—for Theodore “Ted” Hovick
Ted plays a dreamy piece of his own composing,
hands gliding over his Steinway baby grand, then slips
into a jaunty tune. Frowns. Oh boy! Keys that stick–
I can’t do a run! Glad the tuner’s coming soon.
Self-taught after a single year of lessons – defying
his father, paying with chore-money – Ted’s pluck
and heart carried him through hard losses over
92 years: his beloved mother at nine, economic
stability as a young husband and father. Later,
his home of fifty years, his sight as macular
degeneration robbed him of reading: NYTimes,
Scientific American. Music.
Cruelest of all, Dee, cherished wife of sixty years,
and sister Carolyn, gone in the same month last year.
Losing them both put me into shock.
But, I’m so lucky. I have three sons. All with PhDs!
I had a good wife, a good sister, a good mother.
Sometimes I just want to talk to my wife, tell her
about my day. He sighs. We liked long walks.
We danced the Charleston. I can’t do that anymore!
He points to a quilted portrait of him at the piano,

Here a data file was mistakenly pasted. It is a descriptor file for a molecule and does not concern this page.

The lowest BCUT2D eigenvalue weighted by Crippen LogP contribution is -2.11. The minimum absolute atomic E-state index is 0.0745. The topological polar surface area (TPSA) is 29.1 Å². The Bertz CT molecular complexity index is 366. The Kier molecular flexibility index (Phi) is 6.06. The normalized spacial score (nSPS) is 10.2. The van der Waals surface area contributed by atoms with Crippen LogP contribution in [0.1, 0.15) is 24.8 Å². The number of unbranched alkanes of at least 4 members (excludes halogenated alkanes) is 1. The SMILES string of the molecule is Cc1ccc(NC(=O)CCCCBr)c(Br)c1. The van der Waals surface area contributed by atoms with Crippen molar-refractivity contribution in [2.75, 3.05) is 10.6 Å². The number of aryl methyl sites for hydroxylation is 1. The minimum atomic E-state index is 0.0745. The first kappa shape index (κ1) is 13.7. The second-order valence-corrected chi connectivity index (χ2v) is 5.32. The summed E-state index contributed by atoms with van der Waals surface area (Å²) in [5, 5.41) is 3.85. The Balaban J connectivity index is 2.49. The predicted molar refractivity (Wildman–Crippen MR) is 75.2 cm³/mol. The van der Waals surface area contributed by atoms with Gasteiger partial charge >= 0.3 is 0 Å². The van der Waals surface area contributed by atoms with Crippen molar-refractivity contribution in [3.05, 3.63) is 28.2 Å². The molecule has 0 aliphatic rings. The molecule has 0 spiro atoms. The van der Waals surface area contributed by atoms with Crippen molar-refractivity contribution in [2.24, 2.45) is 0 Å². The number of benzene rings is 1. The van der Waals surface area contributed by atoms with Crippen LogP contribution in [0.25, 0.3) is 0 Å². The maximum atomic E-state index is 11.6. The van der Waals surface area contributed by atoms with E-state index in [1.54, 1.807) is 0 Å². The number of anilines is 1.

stitched by his sister. She was so talented.
Despite what he calls his shadow of a memory,
he launches into six verses of a childhood song,
each a taller tale than the last. Oh, I’m a truthful
cowboy, and I’ll be danged if they’ll hang me!
Pensive again, he remembers his mother as she
left for hospital. Teddy, you’re going where there’s
woods and water, you’re going to love it there.
He smiles. That orphanage, where he and his sister
briefly lived until their grandmother took them in,
is where I picked up my love of music.
That love has lasted, threading with song a rich life.
©2022 by Mary Rohrer-Dann